- Health policy and management
- Program manager for an inclusive healthcare organization
- Domestic or international humanitarian services related to human rights, family planning, or world health
- Environmental health specialist with the Centers for Disease Control or EPA
- Graduate study in a variety of fields, including counseling, education, and social work
- With an advanced degree, research in Human Development and Family Studies or Developmental Psychology, or teaching at a college or university
- Interactive study, hands-on coursework, and many applied research and volunteer opportunities to help you focus on healthy human development as a creative and scientific process
- Robust internship and practicum opportunities at local organizations providing services, support, and advocacy to individuals at many stages of life
- Customize the major to meet your future goals by selecting an area of emphasis, such as child and adolescent development, creative arts therapy, global, family studies, health and wellness, or older adulthood
- Pursue your Certified Family Life Educator Credential following graduation if you are interested in empowering families with knowledge and skills to enhance their well-being and strengthen their interpersonal relationships
Students majoring in human development are prepared for graduate programs in counseling, counseling psychology, social work, marriage and family therapy, education, or related allied therapy fields and for entry level positions in human services. By developing a strong foundation of self-knowledge and understanding of others across the lifespan, students learn how to help people reach their fullest potential whether in business, government, education, private practice, or human service agency settings.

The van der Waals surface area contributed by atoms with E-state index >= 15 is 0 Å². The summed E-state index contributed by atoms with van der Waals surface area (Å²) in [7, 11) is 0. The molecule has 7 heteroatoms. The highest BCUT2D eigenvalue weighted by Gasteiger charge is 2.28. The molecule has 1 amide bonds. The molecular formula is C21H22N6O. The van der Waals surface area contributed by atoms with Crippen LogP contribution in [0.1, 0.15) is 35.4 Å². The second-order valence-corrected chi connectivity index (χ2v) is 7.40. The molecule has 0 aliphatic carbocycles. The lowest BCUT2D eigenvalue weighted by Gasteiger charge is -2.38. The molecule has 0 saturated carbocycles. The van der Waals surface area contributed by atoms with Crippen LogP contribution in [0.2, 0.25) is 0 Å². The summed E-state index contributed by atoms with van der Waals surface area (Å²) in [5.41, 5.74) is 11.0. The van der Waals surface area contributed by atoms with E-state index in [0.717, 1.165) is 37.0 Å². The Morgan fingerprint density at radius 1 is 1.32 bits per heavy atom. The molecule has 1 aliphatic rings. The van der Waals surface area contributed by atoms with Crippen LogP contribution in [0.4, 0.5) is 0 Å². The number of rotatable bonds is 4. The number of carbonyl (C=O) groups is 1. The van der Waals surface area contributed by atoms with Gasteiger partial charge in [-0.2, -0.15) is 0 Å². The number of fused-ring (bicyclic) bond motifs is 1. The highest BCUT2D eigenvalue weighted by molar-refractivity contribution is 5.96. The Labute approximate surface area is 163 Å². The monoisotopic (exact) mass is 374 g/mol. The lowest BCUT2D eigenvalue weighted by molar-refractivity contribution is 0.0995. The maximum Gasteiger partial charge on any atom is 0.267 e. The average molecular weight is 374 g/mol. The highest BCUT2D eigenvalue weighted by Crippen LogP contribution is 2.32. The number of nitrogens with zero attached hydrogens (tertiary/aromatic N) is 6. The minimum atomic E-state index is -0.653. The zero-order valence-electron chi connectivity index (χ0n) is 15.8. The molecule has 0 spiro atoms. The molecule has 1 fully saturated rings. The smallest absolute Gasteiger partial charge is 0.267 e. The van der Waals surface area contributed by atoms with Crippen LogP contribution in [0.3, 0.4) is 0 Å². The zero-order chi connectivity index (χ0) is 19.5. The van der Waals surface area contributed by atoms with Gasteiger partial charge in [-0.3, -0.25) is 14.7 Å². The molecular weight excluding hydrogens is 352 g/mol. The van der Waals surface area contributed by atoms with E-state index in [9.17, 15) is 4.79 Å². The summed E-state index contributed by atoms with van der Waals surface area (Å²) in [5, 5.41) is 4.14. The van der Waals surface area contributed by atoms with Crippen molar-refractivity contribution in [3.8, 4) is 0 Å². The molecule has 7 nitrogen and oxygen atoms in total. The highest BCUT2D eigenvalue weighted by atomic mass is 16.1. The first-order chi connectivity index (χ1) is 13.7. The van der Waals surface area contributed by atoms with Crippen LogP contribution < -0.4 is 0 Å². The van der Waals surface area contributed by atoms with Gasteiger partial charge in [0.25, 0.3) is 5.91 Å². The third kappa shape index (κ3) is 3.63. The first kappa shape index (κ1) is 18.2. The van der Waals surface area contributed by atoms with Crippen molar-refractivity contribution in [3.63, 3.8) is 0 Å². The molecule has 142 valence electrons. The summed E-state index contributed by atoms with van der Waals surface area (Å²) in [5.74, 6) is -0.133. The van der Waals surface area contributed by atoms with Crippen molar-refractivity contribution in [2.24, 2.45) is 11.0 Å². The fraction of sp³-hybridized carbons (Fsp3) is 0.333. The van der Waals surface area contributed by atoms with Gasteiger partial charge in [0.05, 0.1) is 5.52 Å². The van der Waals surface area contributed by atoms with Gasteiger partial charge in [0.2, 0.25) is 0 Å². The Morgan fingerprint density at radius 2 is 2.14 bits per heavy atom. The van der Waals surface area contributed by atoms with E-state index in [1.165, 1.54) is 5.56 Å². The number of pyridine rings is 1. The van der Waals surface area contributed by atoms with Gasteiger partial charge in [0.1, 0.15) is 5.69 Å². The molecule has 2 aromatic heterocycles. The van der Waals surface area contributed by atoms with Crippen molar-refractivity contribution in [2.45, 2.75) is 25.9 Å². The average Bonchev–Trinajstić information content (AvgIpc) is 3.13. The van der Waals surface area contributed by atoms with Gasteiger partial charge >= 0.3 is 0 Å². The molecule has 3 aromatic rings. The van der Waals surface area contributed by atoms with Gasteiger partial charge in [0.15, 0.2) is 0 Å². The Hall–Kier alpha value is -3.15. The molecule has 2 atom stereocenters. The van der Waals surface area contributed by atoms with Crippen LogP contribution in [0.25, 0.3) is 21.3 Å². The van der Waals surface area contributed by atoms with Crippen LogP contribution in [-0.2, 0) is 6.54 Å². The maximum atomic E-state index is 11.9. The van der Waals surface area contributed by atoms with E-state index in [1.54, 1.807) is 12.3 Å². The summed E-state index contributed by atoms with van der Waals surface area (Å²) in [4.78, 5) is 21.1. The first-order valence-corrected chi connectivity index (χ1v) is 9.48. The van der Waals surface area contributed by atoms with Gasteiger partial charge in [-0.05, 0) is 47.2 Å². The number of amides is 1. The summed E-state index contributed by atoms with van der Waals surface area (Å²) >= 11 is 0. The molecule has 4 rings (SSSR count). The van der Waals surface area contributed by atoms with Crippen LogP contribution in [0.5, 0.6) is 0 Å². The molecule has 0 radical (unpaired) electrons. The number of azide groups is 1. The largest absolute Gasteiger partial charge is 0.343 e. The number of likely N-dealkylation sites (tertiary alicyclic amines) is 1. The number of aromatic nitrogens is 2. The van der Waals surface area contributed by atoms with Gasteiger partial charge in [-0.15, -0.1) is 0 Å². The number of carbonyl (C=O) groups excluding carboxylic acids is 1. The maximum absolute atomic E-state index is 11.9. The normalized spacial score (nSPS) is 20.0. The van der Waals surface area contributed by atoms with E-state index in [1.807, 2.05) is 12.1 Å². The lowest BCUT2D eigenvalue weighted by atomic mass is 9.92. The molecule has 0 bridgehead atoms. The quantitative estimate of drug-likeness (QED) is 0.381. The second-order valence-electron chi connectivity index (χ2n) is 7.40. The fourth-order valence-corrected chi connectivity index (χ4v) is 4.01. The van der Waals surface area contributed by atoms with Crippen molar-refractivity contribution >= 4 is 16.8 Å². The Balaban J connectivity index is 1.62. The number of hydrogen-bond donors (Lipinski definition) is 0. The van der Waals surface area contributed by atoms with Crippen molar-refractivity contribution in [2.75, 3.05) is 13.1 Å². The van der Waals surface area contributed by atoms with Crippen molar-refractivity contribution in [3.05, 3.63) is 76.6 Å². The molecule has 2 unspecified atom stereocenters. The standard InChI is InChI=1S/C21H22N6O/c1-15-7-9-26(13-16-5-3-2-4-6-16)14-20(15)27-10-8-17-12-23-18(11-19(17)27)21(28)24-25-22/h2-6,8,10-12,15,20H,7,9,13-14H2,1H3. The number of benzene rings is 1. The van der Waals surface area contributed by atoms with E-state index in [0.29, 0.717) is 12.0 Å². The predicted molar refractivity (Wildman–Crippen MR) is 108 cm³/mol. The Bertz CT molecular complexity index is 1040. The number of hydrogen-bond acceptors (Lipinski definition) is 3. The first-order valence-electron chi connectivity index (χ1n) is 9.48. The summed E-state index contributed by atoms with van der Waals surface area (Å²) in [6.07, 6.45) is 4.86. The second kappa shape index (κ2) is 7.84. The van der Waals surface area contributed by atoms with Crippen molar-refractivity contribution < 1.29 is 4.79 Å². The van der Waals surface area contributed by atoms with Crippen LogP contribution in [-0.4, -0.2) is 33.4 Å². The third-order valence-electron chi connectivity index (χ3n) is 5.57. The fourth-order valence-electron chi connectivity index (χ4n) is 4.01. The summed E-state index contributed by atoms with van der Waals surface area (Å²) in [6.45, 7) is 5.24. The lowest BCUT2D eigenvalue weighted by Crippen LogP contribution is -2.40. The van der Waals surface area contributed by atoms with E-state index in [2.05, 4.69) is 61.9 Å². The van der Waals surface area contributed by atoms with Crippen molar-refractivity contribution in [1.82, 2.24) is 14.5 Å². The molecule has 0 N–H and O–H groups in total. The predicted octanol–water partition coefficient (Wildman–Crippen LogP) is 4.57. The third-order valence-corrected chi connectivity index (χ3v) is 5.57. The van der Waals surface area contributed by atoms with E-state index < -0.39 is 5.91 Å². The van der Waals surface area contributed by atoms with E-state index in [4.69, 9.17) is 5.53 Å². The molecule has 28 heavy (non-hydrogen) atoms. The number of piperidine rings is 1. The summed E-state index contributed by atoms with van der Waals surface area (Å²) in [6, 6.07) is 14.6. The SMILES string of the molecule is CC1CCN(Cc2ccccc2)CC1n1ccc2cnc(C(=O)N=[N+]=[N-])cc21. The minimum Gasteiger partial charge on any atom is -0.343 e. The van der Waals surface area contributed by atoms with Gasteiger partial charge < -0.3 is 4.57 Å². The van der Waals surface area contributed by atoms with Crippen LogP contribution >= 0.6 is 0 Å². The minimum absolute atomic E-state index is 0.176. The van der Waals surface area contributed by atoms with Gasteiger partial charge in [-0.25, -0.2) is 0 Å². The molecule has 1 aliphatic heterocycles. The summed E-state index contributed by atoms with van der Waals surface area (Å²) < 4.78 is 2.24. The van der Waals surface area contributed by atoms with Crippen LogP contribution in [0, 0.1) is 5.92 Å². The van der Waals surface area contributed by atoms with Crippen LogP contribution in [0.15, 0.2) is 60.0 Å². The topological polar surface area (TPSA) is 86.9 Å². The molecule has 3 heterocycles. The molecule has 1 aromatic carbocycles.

Human Development graduates are expected to possess:
- Knowledge of key theories of lifespan human development
- An understanding of professional ethical principles and personal responsibility in the helping professions
- An understanding of cultural competency standards, knowledge, and theory
- Skills in presenting ideas and information effectively, both orally and interpersonally
- Research skills in writing and evaluating empirical information
These competencies are demonstrated through satisfactory completion of the required courses and Senior comprehensive paper.
Core courses in the major include the following. All courses require a grade of C- or better to qualify for graduation in the major. Students must pass HD327 with a grade of C- or better to enroll in Human Development comps.
- Introduction to Human Development
- Statistical Methods
- Counseling Strategies: Theory and Practice
- Cultural Diversity: Theory and Practice
- Research Methods in Human Development
- Ethical Issues in Human Development
- Senior Seminar in Human Development
- Internship in Human Development
- Comprehensive Examinations
In addition to these eight core courses, a minimum of three (3) other HD courses of the students’ choice are required, plus HD comps (Winter Term of senior year). Students should work with their mentor to select the HD electives that best prepare them for their graduate school and career goals.
To minor in human development, a student must complete HD 101S Introduction to Human Development and four additional courses in Human Development. Courses used for the minor require a grade of C- or better.